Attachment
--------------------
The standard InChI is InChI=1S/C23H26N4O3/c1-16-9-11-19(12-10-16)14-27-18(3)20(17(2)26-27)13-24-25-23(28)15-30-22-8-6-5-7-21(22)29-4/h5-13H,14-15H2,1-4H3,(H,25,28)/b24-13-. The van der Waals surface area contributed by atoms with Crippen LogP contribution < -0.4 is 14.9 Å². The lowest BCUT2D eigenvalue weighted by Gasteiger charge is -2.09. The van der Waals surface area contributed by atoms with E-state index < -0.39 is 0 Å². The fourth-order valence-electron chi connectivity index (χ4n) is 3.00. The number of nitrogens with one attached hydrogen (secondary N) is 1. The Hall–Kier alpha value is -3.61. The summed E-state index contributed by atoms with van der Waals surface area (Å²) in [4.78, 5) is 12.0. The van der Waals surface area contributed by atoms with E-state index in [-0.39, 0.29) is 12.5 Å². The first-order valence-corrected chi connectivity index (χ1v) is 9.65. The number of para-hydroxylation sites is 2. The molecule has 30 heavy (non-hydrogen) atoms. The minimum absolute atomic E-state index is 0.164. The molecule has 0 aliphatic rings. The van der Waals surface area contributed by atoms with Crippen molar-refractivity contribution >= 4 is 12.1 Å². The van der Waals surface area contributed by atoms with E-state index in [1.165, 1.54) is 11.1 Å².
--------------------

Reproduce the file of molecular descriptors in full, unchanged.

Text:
The standard InChI is InChI=1S/C23H26N4O3/c1-16-9-11-19(12-10-16)14-27-18(3)20(17(2)26-27)13-24-25-23(28)15-30-22-8-6-5-7-21(22)29-4/h5-13H,14-15H2,1-4H3,(H,25,28)/b24-13-. The van der Waals surface area contributed by atoms with Crippen LogP contribution < -0.4 is 14.9 Å². The lowest BCUT2D eigenvalue weighted by Gasteiger charge is -2.09. The van der Waals surface area contributed by atoms with E-state index < -0.39 is 0 Å². The fourth-order valence-electron chi connectivity index (χ4n) is 3.00. The number of nitrogens with one attached hydrogen (secondary N) is 1. The Hall–Kier alpha value is -3.61. The summed E-state index contributed by atoms with van der Waals surface area (Å²) in [4.78, 5) is 12.0. The van der Waals surface area contributed by atoms with E-state index in [-0.39, 0.29) is 12.5 Å². The first-order valence-corrected chi connectivity index (χ1v) is 9.65. The number of para-hydroxylation sites is 2. The molecule has 30 heavy (non-hydrogen) atoms. The minimum absolute atomic E-state index is 0.164. The molecule has 0 aliphatic rings. The van der Waals surface area contributed by atoms with Crippen molar-refractivity contribution >= 4 is 12.1 Å². The van der Waals surface area contributed by atoms with E-state index in [1.165, 1.54) is 11.1 Å².